As the world's fastest growing economy and the second largest energy consumer, China is looking more to nuclear power for a balanced mix of energy generating methods.
South China's Guangdong Province plans to have a gross production capacity of 24 gigawatts from nuclear power by the year 2020, according to provincial officials.
Last year Guangdong announced that it has selected 10 new sites for building nuclear power stations, four in western Guangdong, three in the northern region and the rest in eastern Guangdong. The projects are now awaiting central government approval, as preparation work has already begun on some of the sites.
China has become the third-biggest nuclear energy producer in Asia, after Japan and South Korea, according a 2006 BP Statistical Review of World Energy. Nuclear power has become the third important method of electricity generation in China, following coal power and hydropower.
The country's nine completed nuclear power generating units now account for about 2.3 percent of the total power output of China. The nation plans to increase nuclear generating capacity to 40 gigawatts by 2020, when nuclear power is projected to account for 4 percent of the nation's total generating capacity.
"China has seen a transition for its nuclear power industry, from appropriate development to accelerated development," said Han Wenke, deputy director of the Energy Research Institute under the National Development and Reform Commission.
The State conglomerate for nuclear power, China National Nuclear Corporation (CNNC), is playing an important role in developing the industry.
The company produced 22.68 billion kilowatt-hour of electricity in 2006, said Kang Rixin, the firm's general manager, adding that it has safely operated its first nuclear power plant, Qinshan, for 15 years.
This year another big project managed by the CNNC, the Tianwan nuclear power plant, will go into commercial use. Located in Lianyungang, Jiangsu Province, it is the largest cooperative project between China and Russia.
Last year CNNC also signed agreements in four provinces and six cities to develop nuclear projects, said Kang.
"We have signed agreements with Liaoning, Hebei, Shandong and Hunan provinces to develop nuclear projects, and we also agreed to develop projects in six cities in Hunan, Anhui and Guangdong provinces," said Kang.
Nuclear power is a natural choice for China, Kang said, as it means more balanced development of both the economy and environment.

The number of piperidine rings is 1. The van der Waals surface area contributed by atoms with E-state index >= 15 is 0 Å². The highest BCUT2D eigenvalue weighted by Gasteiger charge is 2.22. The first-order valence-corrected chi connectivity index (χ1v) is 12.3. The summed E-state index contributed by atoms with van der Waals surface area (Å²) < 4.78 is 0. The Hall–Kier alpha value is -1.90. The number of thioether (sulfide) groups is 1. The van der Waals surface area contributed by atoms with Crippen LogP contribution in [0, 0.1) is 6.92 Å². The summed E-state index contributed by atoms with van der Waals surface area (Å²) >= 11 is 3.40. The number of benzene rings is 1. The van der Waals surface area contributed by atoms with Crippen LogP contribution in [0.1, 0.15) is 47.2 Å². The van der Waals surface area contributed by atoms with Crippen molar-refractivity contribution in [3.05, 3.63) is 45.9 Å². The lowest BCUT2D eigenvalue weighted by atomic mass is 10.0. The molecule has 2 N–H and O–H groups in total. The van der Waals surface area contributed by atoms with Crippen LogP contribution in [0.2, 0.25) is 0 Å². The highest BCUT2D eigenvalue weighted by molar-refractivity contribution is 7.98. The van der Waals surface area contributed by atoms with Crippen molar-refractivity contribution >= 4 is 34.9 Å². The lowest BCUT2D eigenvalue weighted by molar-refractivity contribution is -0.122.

As the world's second biggest generator of electric power, China's uneven geographical distribution of resources causes some difficulties.
"Coal, the main energy source in China, is mostly produced in the northern parts of the country and hydropower is mostly found in the Southwest, but power consumption is concentrated in the coastal regions in the east and south. As a clean energy, nuclear power is a good alternative for China," said Kang.
Apart from CNNC, other companies such as China Guangdong Nuclear Power Holding Co Ltd, and the China Power Investment Corp have also taken an active part in the nation's nuclear sector.
Eight of the 11 existing nuclear power generating units in China, either in operation or under construction, have been imported from France, Canada and Russia.
Last year China and the United States signed an agreement which paves the way for US-based Westinghouse Electric Co to build four nuclear reactors in China.
Under the contract, Westinghouse's AP1000, a third- generation nuclear technology, will be used for four nuclear reactors, two in Sanmen, East China's Zhejiang Province, and another two in Yangjiang, South China's Guangdong Province.
However, China has placed great importance on the development of its own technology to build nuclear reactors. The CNP 1000 technology of CNNC will be used to build two 1,000-megawatt reactors in Fangjiashan, not far from the Qinshan project in East China's Zhejiang Province.
And China Huaneng Group, the nation's largest power company, also launched the construction of its first nuclear power plant using high temperature gas-cooled reactors.
Its Shidaowan plant, located in Rongcheng, East China's Shandong Province, will have an installed capacity of 200 megawatts and require an investment of 3 billion yuan. Seventy percent of the technology used in the project will be developed by China.
Huaneng has signed an agreement with China Nuclear Engineering & Construction (Group) Corp and Tsinghua University to set up a new company for the operation of the plant.
"The move is an important step for us in the development of China's nuclear power industry," said Li Xiaopeng, president of Huaneng.
(China Daily February 6, 2007)